A key supporter of the International Gymnastics Federation’s (FIG) intent to develop a new obstacle racing sport based on parkour has pulled out, as revelations surface regarding FIG’s goals.
In a public statement posted online today, APEX School of Movement announced they’ve cancelled partnership with the Fédération Internationale de Gymnastique (FIG), stating “FIG’s interests do not coincide with what we perceive to be a step forward for the international parkour community.”
Earlier this month FIG announced plans to create a new gymnastics discipline based on obstacle course competitions. The discipline will consist of two formats:
- Obstacle Course Sprint – a short-form obstacle race against-the-clock
- Obstacle Course Freestyle – style based performances that will be judged
See Obstacle Racers NZ’s previous article on what the Obstacle Course Sprint format would involve.
APEX have been successfully running a ‘Time Trial’ format of competition based on parkour that was to be adapted into the FIG’s Obstacle Course Sprint format, with the first competition to be held in France later this month as part of the Festival International des Sports Extrêmes World Series. It was understood that a member of the IOC Olympic Programme Commission would be in attendance to see how the competition performed as a potential inclusion for future Olympic Games. However today APEX issued an apology to the parkour community and formally withdraw support from FIG, citing that promises by FIG regarding the treatment of parkour were not being honoured.
Earlier this week the New Zealand Parkour Association issued an open letter criticising FIG for encroachment and misappropriation of parkour. “As the national representative of the parkour community within New Zealand it is our duty to look after the rights and interests of our practitioners, ensuring that our sport is neither misappropriated and/or encroached upon”. The Australian Parkour Association soon after issued their own open letter objecting to FIG’s actions. Other national bodies have also issued letters, including Parkour UK and the Fédération de Parkour (France), along with the international body Fédération Internationale des Arts Du Déplacement (FIADD) stating “FIADD and its Member Organisations stand opposed to FIG’s attempt to hijack the discipline of parkour and fully supports Parkour UK’s letter of condemnation.”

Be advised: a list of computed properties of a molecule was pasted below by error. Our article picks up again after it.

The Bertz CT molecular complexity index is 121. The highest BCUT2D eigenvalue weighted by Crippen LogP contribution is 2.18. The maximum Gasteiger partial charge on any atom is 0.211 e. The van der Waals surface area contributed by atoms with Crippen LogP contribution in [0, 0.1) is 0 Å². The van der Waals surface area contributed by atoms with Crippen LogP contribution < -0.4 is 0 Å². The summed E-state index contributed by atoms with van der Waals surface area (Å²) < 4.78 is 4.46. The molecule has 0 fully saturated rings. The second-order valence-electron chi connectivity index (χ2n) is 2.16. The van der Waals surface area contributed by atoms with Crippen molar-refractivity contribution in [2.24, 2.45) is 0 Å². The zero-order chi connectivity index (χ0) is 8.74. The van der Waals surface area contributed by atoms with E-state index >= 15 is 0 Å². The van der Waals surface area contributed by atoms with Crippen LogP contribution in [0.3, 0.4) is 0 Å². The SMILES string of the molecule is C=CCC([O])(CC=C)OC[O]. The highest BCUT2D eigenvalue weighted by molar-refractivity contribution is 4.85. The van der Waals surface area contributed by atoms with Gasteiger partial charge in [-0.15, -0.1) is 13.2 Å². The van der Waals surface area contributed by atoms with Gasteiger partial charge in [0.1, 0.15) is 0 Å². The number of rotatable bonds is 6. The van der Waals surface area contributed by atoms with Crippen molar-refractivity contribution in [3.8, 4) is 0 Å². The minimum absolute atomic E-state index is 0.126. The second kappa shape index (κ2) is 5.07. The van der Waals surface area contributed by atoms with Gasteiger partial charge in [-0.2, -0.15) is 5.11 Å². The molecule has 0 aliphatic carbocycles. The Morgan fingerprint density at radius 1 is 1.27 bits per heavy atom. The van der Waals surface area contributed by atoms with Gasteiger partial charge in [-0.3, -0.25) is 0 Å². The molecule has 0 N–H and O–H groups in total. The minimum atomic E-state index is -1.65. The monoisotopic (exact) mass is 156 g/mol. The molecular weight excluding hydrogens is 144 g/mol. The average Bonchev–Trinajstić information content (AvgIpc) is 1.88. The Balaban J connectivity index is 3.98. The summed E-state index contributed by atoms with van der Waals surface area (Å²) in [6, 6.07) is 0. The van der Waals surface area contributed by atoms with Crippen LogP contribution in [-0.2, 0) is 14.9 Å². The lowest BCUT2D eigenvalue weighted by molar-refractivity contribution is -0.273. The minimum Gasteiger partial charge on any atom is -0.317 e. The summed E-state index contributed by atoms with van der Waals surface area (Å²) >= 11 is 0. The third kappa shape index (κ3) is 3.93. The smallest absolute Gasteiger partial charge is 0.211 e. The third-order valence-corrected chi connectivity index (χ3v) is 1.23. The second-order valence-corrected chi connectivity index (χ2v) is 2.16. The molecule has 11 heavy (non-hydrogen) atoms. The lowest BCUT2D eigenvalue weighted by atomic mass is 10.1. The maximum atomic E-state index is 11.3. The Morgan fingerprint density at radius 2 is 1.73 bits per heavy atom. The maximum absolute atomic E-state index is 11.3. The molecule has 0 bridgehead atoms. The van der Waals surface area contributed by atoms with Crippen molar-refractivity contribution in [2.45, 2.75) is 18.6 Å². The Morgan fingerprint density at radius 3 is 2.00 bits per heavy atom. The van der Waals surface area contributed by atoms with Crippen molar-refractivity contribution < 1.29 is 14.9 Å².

Parkour currently has no clear international governance as a sport. At least three organisations are understood to be looking at becoming the international governing body of parkour: The Mouvement, FIADD and the World Freerunning and Parkour Federation. “It is clear that if we are to protect the authenticity and sovereignty of parkour,” APEX said in their statement, “the international parkour community must establish a truly democratic, neutral, and authentic international federation / governing body [separate from FIG].”
The Mouvement have been accused of a lack of transparency, including failing to disclose who its executives are and not informing current members of any plans to enter a partnership with the FIG. In the statement released by APEX today they revealed new allegations that they were “exposed to information outlining the plan to dissolve The Mouvement, having the former president of The Mouvement sit on the executive committee of FIG.”
FIG has remained largely silent since coming under criticism from the parkour community. However in a recent interview FIG’s secretary general André Gueisbuhler stated, “At the moment [parkour practitioners] are not organized. Their basic spirit is to be free, not to be organized. Yet they want to have competitions. But if they want to do competitions, obviously they need minimum rules and environment to make attractive competitions. I’m sure the FIG is the international federation most qualified to further develop parkour.”
Obstacle Racers NZ contacted Obstacle Course Racing New Zealand for comment, who replied with, “NZ Parkour has taken a clear stance on the issue regarding FIG. With obstacle sports – such as obstacle course racing, parkour and ninja warrior – rising in popularity around the world and the IOC showing a clear interest in developing obstacle sports for future Olympic inclusion, the need for good governance is now required.”